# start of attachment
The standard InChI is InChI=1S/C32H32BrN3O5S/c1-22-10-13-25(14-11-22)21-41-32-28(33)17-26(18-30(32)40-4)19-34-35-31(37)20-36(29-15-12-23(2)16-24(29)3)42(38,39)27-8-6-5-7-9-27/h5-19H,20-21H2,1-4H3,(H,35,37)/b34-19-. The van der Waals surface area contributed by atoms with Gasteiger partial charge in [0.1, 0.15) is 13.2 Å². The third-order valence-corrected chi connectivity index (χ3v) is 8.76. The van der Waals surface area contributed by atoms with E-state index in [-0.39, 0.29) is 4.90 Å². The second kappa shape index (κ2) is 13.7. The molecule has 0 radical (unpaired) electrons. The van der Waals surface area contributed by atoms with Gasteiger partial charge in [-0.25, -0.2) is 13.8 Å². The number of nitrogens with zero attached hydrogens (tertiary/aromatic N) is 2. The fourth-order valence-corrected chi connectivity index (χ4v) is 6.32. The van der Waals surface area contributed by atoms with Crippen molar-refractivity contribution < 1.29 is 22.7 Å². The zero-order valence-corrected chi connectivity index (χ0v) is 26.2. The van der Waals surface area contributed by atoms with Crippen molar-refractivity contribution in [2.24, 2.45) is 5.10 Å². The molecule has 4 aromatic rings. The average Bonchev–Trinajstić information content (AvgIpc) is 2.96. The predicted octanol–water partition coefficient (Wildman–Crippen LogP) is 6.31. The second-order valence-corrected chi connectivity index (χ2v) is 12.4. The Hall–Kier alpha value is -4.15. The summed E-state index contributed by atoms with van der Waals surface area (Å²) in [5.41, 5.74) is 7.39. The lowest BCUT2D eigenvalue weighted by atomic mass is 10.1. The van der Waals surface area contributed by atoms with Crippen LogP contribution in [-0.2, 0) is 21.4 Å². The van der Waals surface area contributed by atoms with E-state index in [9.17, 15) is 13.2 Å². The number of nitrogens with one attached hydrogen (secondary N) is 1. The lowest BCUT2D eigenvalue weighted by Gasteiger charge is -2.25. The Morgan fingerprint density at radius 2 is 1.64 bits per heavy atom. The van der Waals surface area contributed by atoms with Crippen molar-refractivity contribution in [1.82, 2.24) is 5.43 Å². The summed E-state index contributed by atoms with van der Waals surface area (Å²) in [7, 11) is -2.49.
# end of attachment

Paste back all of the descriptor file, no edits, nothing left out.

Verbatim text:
The standard InChI is InChI=1S/C32H32BrN3O5S/c1-22-10-13-25(14-11-22)21-41-32-28(33)17-26(18-30(32)40-4)19-34-35-31(37)20-36(29-15-12-23(2)16-24(29)3)42(38,39)27-8-6-5-7-9-27/h5-19H,20-21H2,1-4H3,(H,35,37)/b34-19-. The van der Waals surface area contributed by atoms with Gasteiger partial charge in [0.1, 0.15) is 13.2 Å². The third-order valence-corrected chi connectivity index (χ3v) is 8.76. The van der Waals surface area contributed by atoms with E-state index in [-0.39, 0.29) is 4.90 Å². The second kappa shape index (κ2) is 13.7. The molecule has 0 radical (unpaired) electrons. The van der Waals surface area contributed by atoms with Gasteiger partial charge in [-0.25, -0.2) is 13.8 Å². The number of nitrogens with zero attached hydrogens (tertiary/aromatic N) is 2. The fourth-order valence-corrected chi connectivity index (χ4v) is 6.32. The van der Waals surface area contributed by atoms with Crippen molar-refractivity contribution < 1.29 is 22.7 Å². The zero-order valence-corrected chi connectivity index (χ0v) is 26.2. The van der Waals surface area contributed by atoms with Crippen molar-refractivity contribution in [2.24, 2.45) is 5.10 Å². The molecule has 4 aromatic rings. The average Bonchev–Trinajstić information content (AvgIpc) is 2.96. The predicted octanol–water partition coefficient (Wildman–Crippen LogP) is 6.31. The second-order valence-corrected chi connectivity index (χ2v) is 12.4. The Hall–Kier alpha value is -4.15. The summed E-state index contributed by atoms with van der Waals surface area (Å²) in [5.41, 5.74) is 7.39. The lowest BCUT2D eigenvalue weighted by atomic mass is 10.1. The van der Waals surface area contributed by atoms with Crippen LogP contribution in [-0.2, 0) is 21.4 Å². The van der Waals surface area contributed by atoms with E-state index in [9.17, 15) is 13.2 Å². The number of nitrogens with one attached hydrogen (secondary N) is 1. The lowest BCUT2D eigenvalue weighted by Gasteiger charge is -2.25. The Morgan fingerprint density at radius 2 is 1.64 bits per heavy atom. The van der Waals surface area contributed by atoms with Crippen molar-refractivity contribution in [1.82, 2.24) is 5.43 Å². The summed E-state index contributed by atoms with van der Waals surface area (Å²) in [7, 11) is -2.49.